pleased to satisfy our hunger without the food being pleasing to our
palates—how His benevolence appears in the varied flavors which He has given
to meats, vegetables, and fruits! God has not only given us senses, but also
that which gratifies them; and this too reveals His goodness. The earth
might have been as fertile as it is without its surface being so
delightfully variegated. Our physical lives could have been sustained
without beautiful flowers to regale our eyes with their colors, and our
nostrils with their sweet perfumes. We might have walked the fields without
our ears being saluted by the music the birds. Whence, then, this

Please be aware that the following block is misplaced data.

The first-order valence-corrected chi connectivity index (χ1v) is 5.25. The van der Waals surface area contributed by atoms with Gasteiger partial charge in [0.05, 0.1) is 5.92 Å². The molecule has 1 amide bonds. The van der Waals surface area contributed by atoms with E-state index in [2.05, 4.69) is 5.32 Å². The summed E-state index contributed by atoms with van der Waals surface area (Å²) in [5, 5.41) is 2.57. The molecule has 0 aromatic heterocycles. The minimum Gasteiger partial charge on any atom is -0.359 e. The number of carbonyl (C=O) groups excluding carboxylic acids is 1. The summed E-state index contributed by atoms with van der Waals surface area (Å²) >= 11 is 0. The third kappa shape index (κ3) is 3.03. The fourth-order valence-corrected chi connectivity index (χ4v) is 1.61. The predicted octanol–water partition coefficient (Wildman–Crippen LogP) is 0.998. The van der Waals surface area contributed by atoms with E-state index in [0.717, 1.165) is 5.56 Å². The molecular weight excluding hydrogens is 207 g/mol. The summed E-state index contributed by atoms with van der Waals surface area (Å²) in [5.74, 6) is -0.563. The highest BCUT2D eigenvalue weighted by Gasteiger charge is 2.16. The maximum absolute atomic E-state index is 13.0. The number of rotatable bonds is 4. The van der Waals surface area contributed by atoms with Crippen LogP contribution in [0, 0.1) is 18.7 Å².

loveliness, this charm, so freely diffused over the face of nature? Truly,
"The Lord is good to everyone. He showers compassion on all his creation"
The goodness of God is seen in that when man transgressed
the law of His Creator a dispensation of unmixed wrath did not at once
commence. Well might God have deprived His fallen creatures of every
blessing, every comfort, every pleasure. Instead, He ushered in a regime of
a mixed nature—of mercy and judgment. This is very wonderful if it be duly
considered, and the more thoroughly that regime be expanded the more will it
appear that "mercy rejoices over judgment" (James 2:13). Notwithstanding all
the evils which attend our fallen state, the balance of good greatly
preponderates. With comparatively rare exceptions, men and women experience
a far greater number of days of health than they do of sickness and pain.
There is much more creature-happiness than creature-misery in the world.
Even our sorrows admit of considerable alleviation, and God has given to the